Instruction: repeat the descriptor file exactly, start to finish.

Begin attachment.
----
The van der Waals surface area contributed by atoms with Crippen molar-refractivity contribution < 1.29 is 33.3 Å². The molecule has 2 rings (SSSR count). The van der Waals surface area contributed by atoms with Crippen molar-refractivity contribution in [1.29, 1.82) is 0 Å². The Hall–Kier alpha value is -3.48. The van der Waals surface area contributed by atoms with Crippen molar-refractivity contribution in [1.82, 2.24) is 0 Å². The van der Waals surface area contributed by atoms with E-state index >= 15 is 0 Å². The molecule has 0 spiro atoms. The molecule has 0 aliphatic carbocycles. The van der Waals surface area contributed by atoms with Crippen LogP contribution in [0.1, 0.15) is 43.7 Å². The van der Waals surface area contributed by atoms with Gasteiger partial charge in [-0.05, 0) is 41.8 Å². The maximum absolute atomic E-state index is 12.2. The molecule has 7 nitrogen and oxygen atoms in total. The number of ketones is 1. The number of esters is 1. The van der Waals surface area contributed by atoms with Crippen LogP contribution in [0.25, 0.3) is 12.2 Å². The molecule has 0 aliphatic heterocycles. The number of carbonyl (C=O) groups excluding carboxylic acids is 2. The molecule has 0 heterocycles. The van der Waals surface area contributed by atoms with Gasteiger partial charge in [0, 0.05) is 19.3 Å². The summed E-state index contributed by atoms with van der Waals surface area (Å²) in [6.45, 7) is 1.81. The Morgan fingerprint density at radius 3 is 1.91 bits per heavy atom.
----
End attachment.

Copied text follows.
The van der Waals surface area contributed by atoms with Crippen molar-refractivity contribution < 1.29 is 33.3 Å². The molecule has 2 rings (SSSR count). The van der Waals surface area contributed by atoms with Crippen molar-refractivity contribution in [1.29, 1.82) is 0 Å². The Hall–Kier alpha value is -3.48. The van der Waals surface area contributed by atoms with Crippen molar-refractivity contribution in [1.82, 2.24) is 0 Å². The van der Waals surface area contributed by atoms with E-state index >= 15 is 0 Å². The molecule has 0 spiro atoms. The molecule has 0 aliphatic carbocycles. The van der Waals surface area contributed by atoms with Crippen LogP contribution in [0.1, 0.15) is 43.7 Å². The van der Waals surface area contributed by atoms with Gasteiger partial charge in [-0.05, 0) is 41.8 Å². The maximum absolute atomic E-state index is 12.2. The molecule has 7 nitrogen and oxygen atoms in total. The number of ketones is 1. The number of esters is 1. The van der Waals surface area contributed by atoms with Crippen LogP contribution in [0.25, 0.3) is 12.2 Å². The molecule has 0 aliphatic heterocycles. The number of carbonyl (C=O) groups excluding carboxylic acids is 2. The molecule has 0 heterocycles. The van der Waals surface area contributed by atoms with Gasteiger partial charge in [0, 0.05) is 19.3 Å². The summed E-state index contributed by atoms with van der Waals surface area (Å²) in [6.45, 7) is 1.81. The Morgan fingerprint density at radius 3 is 1.91 bits per heavy atom.